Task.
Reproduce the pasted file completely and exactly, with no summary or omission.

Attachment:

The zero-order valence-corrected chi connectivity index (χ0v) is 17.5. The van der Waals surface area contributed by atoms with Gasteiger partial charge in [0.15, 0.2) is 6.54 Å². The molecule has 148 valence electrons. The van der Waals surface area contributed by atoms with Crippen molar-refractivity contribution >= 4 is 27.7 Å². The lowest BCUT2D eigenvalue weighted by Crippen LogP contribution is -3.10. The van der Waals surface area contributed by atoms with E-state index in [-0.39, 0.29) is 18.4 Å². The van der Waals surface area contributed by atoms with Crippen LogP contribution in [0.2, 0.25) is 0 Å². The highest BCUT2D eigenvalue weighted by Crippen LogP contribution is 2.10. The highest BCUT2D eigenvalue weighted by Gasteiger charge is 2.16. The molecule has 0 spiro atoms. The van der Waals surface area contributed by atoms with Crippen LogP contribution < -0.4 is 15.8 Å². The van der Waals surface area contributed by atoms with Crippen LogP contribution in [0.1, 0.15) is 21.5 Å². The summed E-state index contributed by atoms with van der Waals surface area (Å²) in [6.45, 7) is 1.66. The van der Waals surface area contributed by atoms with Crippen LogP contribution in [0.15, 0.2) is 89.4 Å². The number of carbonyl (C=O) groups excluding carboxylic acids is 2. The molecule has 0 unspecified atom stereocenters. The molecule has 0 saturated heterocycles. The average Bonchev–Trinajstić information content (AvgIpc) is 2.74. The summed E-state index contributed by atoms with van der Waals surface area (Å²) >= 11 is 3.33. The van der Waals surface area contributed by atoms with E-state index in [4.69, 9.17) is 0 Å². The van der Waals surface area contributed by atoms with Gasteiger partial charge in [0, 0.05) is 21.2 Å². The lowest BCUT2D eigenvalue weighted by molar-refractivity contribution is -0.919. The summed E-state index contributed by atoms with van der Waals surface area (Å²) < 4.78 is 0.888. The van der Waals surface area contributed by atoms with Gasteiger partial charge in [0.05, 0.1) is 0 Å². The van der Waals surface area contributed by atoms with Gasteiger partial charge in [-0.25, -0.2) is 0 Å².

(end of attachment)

The zero-order valence-corrected chi connectivity index (χ0v) is 17.5. The van der Waals surface area contributed by atoms with Gasteiger partial charge in [0.15, 0.2) is 6.54 Å². The molecule has 148 valence electrons. The van der Waals surface area contributed by atoms with Crippen molar-refractivity contribution >= 4 is 27.7 Å². The lowest BCUT2D eigenvalue weighted by Crippen LogP contribution is -3.10. The van der Waals surface area contributed by atoms with E-state index in [-0.39, 0.29) is 18.4 Å². The van der Waals surface area contributed by atoms with Crippen LogP contribution in [0.2, 0.25) is 0 Å². The highest BCUT2D eigenvalue weighted by Crippen LogP contribution is 2.10. The highest BCUT2D eigenvalue weighted by Gasteiger charge is 2.16. The molecule has 0 spiro atoms. The van der Waals surface area contributed by atoms with Crippen LogP contribution < -0.4 is 15.8 Å². The van der Waals surface area contributed by atoms with Crippen LogP contribution in [0.1, 0.15) is 21.5 Å². The summed E-state index contributed by atoms with van der Waals surface area (Å²) in [6.45, 7) is 1.66. The van der Waals surface area contributed by atoms with Crippen LogP contribution in [0.15, 0.2) is 89.4 Å². The number of carbonyl (C=O) groups excluding carboxylic acids is 2. The molecule has 0 unspecified atom stereocenters. The molecule has 0 saturated heterocycles. The average Bonchev–Trinajstić information content (AvgIpc) is 2.74. The summed E-state index contributed by atoms with van der Waals surface area (Å²) >= 11 is 3.33. The van der Waals surface area contributed by atoms with E-state index in [4.69, 9.17) is 0 Å². The van der Waals surface area contributed by atoms with Gasteiger partial charge in [0, 0.05) is 21.2 Å². The lowest BCUT2D eigenvalue weighted by molar-refractivity contribution is -0.919. The summed E-state index contributed by atoms with van der Waals surface area (Å²) < 4.78 is 0.888. The van der Waals surface area contributed by atoms with Gasteiger partial charge in [0.05, 0.1) is 0 Å². The van der Waals surface area contributed by atoms with Gasteiger partial charge in [-0.25, -0.2) is 0 Å².